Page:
One cannot discount the high-impact/low-probability actors in this scenario, specifically China and Ukraine. First, it is implausible that Ukraine has the capabilities or opportunity to perpetrate this kind of attack. However, some counterfactual arguments could support a somewhat plausible theory of Ukraine’s involvement. For example, the Russians recently discovered a disabled USV (uncrewed surface vehicle) on the coast of Crimea that seemingly belonged to the Ukrainian military (or was provided by an ally). One could theorize that one or more of these USVs or UUVs (Uncrewed underwater vehicles) that a NATO or “friendly” state supplied were the Ukrainians diverted in Poland or other Baltic states and used in the attack. However unlikely, it is still a scenario to consider.
Second, China certainly has the capabilities to sabotage an undersea pipeline, and there would be numerous reasons for its intent. The current geopolitical arena is multipolar between the U.S., Russia, and China, vying for global hegemony. While China appears to be a passive partner to Russia, it is only out of rational pragmatism (interest). Escalating tensions between the U.S./NATO and Russia distract the world from their agenda; Taiwan, the Belt, and Road Initiative, and its Southeast Asia power plays. Similarly, it would cause Russia to be more economically dependent on China through natural gas sales. Finally, China has conducted naval drills in the Baltic alongside Russia, so it is not outside the realm of possibility that they had the opportunity to perpetrate this attack. Fear, honor, and interest all play a role in this scenario.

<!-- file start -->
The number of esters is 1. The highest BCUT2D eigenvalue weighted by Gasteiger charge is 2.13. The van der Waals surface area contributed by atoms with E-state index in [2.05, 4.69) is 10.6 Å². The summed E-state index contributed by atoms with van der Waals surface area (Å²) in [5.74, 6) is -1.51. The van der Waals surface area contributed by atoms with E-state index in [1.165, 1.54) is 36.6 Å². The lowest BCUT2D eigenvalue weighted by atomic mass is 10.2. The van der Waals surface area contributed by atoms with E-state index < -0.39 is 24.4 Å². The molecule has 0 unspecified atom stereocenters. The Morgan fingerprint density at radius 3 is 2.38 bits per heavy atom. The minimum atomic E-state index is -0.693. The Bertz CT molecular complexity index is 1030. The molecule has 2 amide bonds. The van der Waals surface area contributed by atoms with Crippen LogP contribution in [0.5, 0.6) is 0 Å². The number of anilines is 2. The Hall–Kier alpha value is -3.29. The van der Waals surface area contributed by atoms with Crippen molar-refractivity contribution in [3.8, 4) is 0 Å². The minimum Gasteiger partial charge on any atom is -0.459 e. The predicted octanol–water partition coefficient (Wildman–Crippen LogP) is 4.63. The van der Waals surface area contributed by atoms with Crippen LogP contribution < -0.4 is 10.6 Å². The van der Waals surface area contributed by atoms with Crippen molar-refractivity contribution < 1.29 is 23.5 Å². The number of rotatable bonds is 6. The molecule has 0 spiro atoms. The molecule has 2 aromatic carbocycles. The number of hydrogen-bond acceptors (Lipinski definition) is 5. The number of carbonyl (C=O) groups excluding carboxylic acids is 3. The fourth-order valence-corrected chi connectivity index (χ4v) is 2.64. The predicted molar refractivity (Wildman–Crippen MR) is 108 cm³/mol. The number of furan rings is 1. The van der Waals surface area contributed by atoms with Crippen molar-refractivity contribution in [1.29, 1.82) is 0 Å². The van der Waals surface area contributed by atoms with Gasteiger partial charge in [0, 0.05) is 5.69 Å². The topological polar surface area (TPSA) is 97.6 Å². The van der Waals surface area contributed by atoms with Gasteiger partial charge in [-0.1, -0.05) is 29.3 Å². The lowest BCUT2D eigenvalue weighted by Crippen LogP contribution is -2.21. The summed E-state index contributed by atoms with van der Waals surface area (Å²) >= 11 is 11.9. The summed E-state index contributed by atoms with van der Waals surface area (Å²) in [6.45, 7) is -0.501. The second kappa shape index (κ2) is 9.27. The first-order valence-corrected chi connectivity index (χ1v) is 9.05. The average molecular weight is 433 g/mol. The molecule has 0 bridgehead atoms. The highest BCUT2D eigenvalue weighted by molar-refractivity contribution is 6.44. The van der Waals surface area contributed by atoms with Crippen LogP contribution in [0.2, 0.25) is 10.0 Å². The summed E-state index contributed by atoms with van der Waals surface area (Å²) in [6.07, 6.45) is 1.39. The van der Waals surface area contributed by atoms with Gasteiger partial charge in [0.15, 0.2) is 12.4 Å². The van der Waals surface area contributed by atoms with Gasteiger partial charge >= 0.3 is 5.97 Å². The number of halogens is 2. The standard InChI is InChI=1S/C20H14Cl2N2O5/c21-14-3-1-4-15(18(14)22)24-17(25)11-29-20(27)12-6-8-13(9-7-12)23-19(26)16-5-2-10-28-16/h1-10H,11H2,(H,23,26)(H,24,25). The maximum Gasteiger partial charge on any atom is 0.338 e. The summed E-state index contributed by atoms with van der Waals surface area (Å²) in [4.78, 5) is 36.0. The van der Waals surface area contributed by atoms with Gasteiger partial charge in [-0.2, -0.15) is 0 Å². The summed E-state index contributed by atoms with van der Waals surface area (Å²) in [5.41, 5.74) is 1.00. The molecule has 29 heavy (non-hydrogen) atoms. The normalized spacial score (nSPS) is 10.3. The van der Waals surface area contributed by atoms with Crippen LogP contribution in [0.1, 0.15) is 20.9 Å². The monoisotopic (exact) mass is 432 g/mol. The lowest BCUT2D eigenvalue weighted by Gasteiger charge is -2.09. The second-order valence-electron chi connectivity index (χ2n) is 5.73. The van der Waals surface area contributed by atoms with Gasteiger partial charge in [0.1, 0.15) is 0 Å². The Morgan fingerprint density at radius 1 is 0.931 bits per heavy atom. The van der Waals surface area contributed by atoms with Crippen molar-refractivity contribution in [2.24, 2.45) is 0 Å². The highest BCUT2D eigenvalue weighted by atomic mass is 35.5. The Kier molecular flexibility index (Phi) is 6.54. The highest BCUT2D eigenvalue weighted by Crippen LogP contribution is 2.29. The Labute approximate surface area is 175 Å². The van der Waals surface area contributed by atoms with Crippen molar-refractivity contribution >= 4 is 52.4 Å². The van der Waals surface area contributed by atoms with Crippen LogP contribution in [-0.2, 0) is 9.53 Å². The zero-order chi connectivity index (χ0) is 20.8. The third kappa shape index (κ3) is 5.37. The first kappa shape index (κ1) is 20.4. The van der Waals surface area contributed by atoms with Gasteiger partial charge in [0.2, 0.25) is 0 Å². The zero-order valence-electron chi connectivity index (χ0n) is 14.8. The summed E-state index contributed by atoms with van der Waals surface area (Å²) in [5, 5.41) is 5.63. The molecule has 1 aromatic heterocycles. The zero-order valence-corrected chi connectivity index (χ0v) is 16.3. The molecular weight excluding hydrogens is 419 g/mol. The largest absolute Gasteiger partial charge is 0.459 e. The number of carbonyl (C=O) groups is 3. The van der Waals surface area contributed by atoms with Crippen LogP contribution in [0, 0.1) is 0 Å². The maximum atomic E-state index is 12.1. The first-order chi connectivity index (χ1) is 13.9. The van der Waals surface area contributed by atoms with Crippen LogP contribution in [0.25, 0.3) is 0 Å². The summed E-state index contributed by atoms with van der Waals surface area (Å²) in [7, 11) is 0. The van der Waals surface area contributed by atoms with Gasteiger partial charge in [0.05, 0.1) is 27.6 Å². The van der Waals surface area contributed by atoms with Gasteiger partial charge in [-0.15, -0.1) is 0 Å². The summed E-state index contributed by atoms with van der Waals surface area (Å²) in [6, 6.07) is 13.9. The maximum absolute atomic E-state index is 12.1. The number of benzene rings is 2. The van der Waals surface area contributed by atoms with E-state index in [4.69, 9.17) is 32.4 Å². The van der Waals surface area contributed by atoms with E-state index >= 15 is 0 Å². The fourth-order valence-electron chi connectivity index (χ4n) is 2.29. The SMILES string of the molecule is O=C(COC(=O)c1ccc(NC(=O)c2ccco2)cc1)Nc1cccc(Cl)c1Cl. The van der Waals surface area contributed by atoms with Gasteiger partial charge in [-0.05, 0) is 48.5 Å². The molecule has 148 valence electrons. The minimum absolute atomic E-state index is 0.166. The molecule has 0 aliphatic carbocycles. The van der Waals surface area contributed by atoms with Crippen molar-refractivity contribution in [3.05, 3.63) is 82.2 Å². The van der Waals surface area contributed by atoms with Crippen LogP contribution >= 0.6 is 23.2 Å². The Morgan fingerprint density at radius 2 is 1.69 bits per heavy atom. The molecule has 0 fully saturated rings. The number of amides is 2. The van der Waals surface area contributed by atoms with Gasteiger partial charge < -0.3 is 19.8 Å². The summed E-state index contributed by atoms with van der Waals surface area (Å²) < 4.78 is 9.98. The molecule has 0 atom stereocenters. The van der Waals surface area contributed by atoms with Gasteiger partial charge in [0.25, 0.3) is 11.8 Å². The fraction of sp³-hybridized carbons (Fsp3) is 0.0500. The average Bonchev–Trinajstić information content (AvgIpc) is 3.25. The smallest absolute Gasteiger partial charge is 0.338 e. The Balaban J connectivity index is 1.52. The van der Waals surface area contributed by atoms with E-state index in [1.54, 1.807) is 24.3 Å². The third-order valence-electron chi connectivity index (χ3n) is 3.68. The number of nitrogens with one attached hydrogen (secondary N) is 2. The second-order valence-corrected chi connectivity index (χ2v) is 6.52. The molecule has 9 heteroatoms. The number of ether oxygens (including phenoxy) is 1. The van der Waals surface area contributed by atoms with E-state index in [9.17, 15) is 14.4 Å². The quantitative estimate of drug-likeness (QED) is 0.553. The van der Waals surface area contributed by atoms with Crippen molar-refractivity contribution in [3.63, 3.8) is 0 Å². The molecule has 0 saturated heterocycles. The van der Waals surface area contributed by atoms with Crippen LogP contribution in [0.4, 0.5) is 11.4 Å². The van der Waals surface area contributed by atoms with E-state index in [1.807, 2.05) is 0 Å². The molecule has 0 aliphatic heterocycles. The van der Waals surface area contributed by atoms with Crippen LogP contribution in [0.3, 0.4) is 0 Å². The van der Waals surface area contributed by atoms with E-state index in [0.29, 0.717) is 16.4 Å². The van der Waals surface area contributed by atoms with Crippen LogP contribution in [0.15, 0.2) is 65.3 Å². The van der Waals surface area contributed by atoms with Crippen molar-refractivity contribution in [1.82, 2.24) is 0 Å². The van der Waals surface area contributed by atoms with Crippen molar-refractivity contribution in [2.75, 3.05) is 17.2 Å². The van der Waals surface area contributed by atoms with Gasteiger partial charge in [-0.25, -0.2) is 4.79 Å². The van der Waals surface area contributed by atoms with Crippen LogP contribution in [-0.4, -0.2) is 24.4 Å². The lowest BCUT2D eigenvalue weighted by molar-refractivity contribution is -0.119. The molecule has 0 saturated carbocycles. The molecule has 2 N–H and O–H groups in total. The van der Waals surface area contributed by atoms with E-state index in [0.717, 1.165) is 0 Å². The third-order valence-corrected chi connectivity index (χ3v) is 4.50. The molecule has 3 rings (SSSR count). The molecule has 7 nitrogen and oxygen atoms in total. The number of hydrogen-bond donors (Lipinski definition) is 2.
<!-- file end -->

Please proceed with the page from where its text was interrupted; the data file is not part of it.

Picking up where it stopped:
In closing, the world will have to wait for the investigation to determine who and why this unknown actor sabotaged the Nord Stream pipelines. However, there is no denying that it has dramatically escalated regional tensions and hostilities between Russia and NATO. Regardless of who is determined to be responsible and Thucydides’ explanation, it could have devastating consequences for the entire global community. We can only hope that cooler heads prevail, that ration overcomes fear and honor, and that the worst remains only a hypothetical outcome.
Ben Varlese is a former U.S. Army Mountain Infantry Platoon Sergeant and served in domestic and overseas roles from 2001-2018, including, from 2003-2005, as a sniper section leader. Besides his military service, Ben worked on the U.S. Ambassador to Iraq’s protective security detail in various roles, and since 2018, he has also provided security consulting services for public and private sectors, including tactical training, physical and information security, executive protection, protective intelligence, risk management, insider threat mitigation, and anti-terrorism. He earned a B.A. and an M.A. in Intelligence Studies from American Military University, a graduate certificate in Cyber Security from Colorado State University and is currently in his second year of AMU’s Doctorate of Global Security program.